In subalpine forests of the European Alps, Norway spruce (Picea abies) is frequently attacked by the pathogen Chrysomyxa rhododendri. The rust fungus overwinters in the leaves of rhododendrons (Rhododendron ferrugineum, R. hirsutum) and infects the current year spruce needles immediately after sprouting in spring. Once entered the needle, it forms an extensive mycelium and causes needle yellowing and thereupon needle loss. Attacked trees show a reduction of chlorophyll content, photosynthesis, biomass accumulation and growth. As a consequence, reduced timber yield and increased seedling dieback were observed. Constant high infection rates during the last years concerned the forestry and ask for a better understanding of the forest disease as well as defence strategies of Norway spruce.
The main objectives of this study were (a) to evaluate the negative impact of infections on subalpine forests, (b) to identify temporal patterns of spore dispersal and needle infection and their correlation with weather conditions as well as coordination with host phenology, (c) to gain insights into the resistance mechanisms of naturally occurring resistant trees and (d) to establish a spruce population with enhanced resistance.
The analyses included a broad literature review and the assessment of available data. Infection dynamics were analysed by collecting spores continuously with a spore trap, identifying and characterising the spores with light and electron microscopy, determining the infection period by a staggered application of fungicide on selected twigs, monitoring the phenological stages during needle development, and recording weather parameters with a climate station. Norway spruce trees with enhanced resistant phenotype were identified in Tyrol and compared with control trees regarding the phenolic needle content (UHPLC-MS) and genetic variants (genome-wide SNPs). Furthermore, this spruce population was clonally reproduced by rooting of sampled twigs and resistance of cuttings was tested by infection with C. rhododendri spores.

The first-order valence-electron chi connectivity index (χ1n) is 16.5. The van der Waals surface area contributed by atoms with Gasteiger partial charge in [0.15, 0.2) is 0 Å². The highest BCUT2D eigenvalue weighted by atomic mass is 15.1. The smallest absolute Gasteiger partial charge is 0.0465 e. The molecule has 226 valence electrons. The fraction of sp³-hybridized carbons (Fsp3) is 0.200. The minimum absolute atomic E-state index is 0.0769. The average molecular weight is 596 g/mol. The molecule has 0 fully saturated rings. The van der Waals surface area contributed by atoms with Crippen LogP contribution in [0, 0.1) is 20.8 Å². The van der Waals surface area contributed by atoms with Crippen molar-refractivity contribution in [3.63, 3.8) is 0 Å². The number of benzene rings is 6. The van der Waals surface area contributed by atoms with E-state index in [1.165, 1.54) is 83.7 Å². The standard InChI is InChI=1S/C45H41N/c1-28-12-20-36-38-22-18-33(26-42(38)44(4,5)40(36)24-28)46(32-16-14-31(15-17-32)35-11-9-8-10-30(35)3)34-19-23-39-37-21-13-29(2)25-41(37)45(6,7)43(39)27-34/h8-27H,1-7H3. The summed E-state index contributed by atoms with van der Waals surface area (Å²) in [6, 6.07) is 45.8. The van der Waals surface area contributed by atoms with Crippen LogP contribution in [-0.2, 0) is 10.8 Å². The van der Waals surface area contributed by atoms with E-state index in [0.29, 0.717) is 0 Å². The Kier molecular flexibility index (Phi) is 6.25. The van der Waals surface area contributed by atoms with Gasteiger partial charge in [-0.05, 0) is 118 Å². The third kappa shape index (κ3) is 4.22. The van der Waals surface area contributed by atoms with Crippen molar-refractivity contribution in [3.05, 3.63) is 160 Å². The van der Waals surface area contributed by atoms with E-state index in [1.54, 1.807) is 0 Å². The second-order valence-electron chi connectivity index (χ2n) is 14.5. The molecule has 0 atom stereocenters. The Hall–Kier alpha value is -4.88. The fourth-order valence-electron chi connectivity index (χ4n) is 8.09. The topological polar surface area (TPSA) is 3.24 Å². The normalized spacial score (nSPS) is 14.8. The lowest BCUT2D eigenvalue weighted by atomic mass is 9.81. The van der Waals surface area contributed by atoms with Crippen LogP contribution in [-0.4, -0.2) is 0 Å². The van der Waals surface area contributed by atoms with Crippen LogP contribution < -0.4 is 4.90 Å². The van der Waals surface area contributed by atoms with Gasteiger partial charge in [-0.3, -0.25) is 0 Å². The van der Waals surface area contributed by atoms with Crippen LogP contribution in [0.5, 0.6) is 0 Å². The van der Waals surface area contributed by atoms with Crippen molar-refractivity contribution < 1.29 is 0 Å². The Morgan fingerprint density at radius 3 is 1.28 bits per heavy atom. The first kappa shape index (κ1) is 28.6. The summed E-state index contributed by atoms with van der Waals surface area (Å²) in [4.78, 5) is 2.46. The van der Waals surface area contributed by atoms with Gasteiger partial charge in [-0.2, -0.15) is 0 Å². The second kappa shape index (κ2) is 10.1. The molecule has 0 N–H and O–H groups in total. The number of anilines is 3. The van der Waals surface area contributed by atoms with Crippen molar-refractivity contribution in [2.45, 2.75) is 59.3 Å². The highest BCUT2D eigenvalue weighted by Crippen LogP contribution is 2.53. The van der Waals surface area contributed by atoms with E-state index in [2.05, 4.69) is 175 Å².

Spore dispersal of both basidio- and aeciospores was found to be extended over a long period, enhancing an overlap with the susceptible phenological stages of the host. The time span of needle infection was limited to about three weeks, and favourable weather conditions crucial for the pathogen dispersal. This can partly explain the variable infection intensities from year to year and site to site. The phenolic profile of needles differed between susceptible and resistant trees, especially regarding the seasonal accumulation and reaction to infection. In addition, several significant genetic associations for phenolic compounds were found. Clonal reproduction was complicated by low rooting success due to the advanced age of selected trees, but enhanced resistance was proven by the infection experiment for several clones.
Repeated severe infections cause serious socio-economical as well as ecological problems due to diminished timber yield and missing rejuvenation in high elevation spruce forests. Due to the positive correlation of airborne basidiospore concentrations with long warm periods in spring, global warming may favour the further spread of the pathogen. Efficient counter strategies are needed, and vegetative reproduction of selected clones combined with resistance tests is a promising method for providing resistant plant material. Results indicate that a combination of constitutive and inducible phenolic defence confers enhanced resistance in P. abies to C. rhododendri and rapid de-glycosylation of flavonoids following infection may play a central role. Identified genetic markers associated with stilbene and flavonoid concentrations could be useful for marker-assisted breeding and selection of genotypes adapted to attack by C. rhododendri.